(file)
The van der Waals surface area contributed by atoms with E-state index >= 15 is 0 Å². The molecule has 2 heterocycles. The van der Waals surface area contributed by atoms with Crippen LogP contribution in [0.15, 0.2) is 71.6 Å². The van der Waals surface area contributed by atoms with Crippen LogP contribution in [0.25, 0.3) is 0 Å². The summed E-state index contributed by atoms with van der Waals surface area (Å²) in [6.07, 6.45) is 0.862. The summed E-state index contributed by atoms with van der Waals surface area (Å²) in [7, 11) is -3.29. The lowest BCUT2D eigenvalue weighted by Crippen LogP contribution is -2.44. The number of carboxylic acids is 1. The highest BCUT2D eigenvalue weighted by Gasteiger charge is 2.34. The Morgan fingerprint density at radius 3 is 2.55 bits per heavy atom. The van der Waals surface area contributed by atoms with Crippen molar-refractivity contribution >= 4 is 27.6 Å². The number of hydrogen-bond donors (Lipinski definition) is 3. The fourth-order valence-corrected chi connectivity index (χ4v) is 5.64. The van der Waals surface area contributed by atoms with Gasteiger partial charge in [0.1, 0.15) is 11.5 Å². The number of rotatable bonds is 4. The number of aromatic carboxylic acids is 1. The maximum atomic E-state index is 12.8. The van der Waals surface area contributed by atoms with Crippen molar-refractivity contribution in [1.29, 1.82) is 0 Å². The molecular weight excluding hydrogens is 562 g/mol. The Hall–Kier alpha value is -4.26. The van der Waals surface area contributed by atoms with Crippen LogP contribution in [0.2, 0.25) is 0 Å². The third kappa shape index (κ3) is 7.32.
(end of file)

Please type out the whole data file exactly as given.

The van der Waals surface area contributed by atoms with E-state index >= 15 is 0 Å². The molecule has 2 heterocycles. The van der Waals surface area contributed by atoms with Crippen LogP contribution in [0.15, 0.2) is 71.6 Å². The van der Waals surface area contributed by atoms with Crippen LogP contribution in [0.25, 0.3) is 0 Å². The summed E-state index contributed by atoms with van der Waals surface area (Å²) in [6.07, 6.45) is 0.862. The summed E-state index contributed by atoms with van der Waals surface area (Å²) in [7, 11) is -3.29. The lowest BCUT2D eigenvalue weighted by Crippen LogP contribution is -2.44. The number of carboxylic acids is 1. The highest BCUT2D eigenvalue weighted by Gasteiger charge is 2.34. The Morgan fingerprint density at radius 3 is 2.55 bits per heavy atom. The van der Waals surface area contributed by atoms with Crippen molar-refractivity contribution >= 4 is 27.6 Å². The number of hydrogen-bond donors (Lipinski definition) is 3. The fourth-order valence-corrected chi connectivity index (χ4v) is 5.64. The van der Waals surface area contributed by atoms with Gasteiger partial charge in [0.1, 0.15) is 11.5 Å². The number of rotatable bonds is 4. The number of aromatic carboxylic acids is 1. The maximum atomic E-state index is 12.8. The van der Waals surface area contributed by atoms with Crippen molar-refractivity contribution in [1.29, 1.82) is 0 Å². The molecular weight excluding hydrogens is 562 g/mol. The Hall–Kier alpha value is -4.26. The van der Waals surface area contributed by atoms with Crippen LogP contribution in [0.2, 0.25) is 0 Å². The third kappa shape index (κ3) is 7.32.